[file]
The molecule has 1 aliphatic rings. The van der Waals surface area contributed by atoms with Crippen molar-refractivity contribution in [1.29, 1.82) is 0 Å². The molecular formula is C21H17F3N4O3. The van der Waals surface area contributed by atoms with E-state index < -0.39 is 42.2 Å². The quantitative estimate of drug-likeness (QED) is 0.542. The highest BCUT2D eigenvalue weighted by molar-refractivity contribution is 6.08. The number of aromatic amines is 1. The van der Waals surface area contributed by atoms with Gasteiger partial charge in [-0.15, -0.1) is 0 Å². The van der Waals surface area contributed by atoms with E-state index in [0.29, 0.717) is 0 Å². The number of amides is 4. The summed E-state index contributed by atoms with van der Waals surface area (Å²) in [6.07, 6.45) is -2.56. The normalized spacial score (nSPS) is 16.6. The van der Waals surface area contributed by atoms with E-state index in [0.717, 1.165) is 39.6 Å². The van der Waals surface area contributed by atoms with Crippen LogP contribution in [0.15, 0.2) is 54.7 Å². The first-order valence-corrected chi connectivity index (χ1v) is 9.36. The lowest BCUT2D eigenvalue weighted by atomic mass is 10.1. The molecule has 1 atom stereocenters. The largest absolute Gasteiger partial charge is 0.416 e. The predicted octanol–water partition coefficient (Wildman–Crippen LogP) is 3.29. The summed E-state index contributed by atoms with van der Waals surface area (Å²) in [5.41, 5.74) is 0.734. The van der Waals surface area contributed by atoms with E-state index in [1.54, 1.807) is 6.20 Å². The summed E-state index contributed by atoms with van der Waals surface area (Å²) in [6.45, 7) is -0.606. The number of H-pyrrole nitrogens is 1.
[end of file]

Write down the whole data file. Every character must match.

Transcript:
The molecule has 1 aliphatic rings. The van der Waals surface area contributed by atoms with Crippen molar-refractivity contribution in [1.29, 1.82) is 0 Å². The molecular formula is C21H17F3N4O3. The van der Waals surface area contributed by atoms with E-state index < -0.39 is 42.2 Å². The quantitative estimate of drug-likeness (QED) is 0.542. The highest BCUT2D eigenvalue weighted by molar-refractivity contribution is 6.08. The number of aromatic amines is 1. The van der Waals surface area contributed by atoms with Gasteiger partial charge in [-0.15, -0.1) is 0 Å². The van der Waals surface area contributed by atoms with E-state index in [0.29, 0.717) is 0 Å². The number of amides is 4. The summed E-state index contributed by atoms with van der Waals surface area (Å²) in [6.07, 6.45) is -2.56. The normalized spacial score (nSPS) is 16.6. The van der Waals surface area contributed by atoms with E-state index in [0.717, 1.165) is 39.6 Å². The van der Waals surface area contributed by atoms with Crippen LogP contribution in [0.15, 0.2) is 54.7 Å². The first-order valence-corrected chi connectivity index (χ1v) is 9.36. The lowest BCUT2D eigenvalue weighted by atomic mass is 10.1. The molecule has 1 atom stereocenters. The largest absolute Gasteiger partial charge is 0.416 e. The predicted octanol–water partition coefficient (Wildman–Crippen LogP) is 3.29. The summed E-state index contributed by atoms with van der Waals surface area (Å²) in [5.41, 5.74) is 0.734. The van der Waals surface area contributed by atoms with E-state index in [1.54, 1.807) is 6.20 Å². The summed E-state index contributed by atoms with van der Waals surface area (Å²) in [6.45, 7) is -0.606. The number of H-pyrrole nitrogens is 1.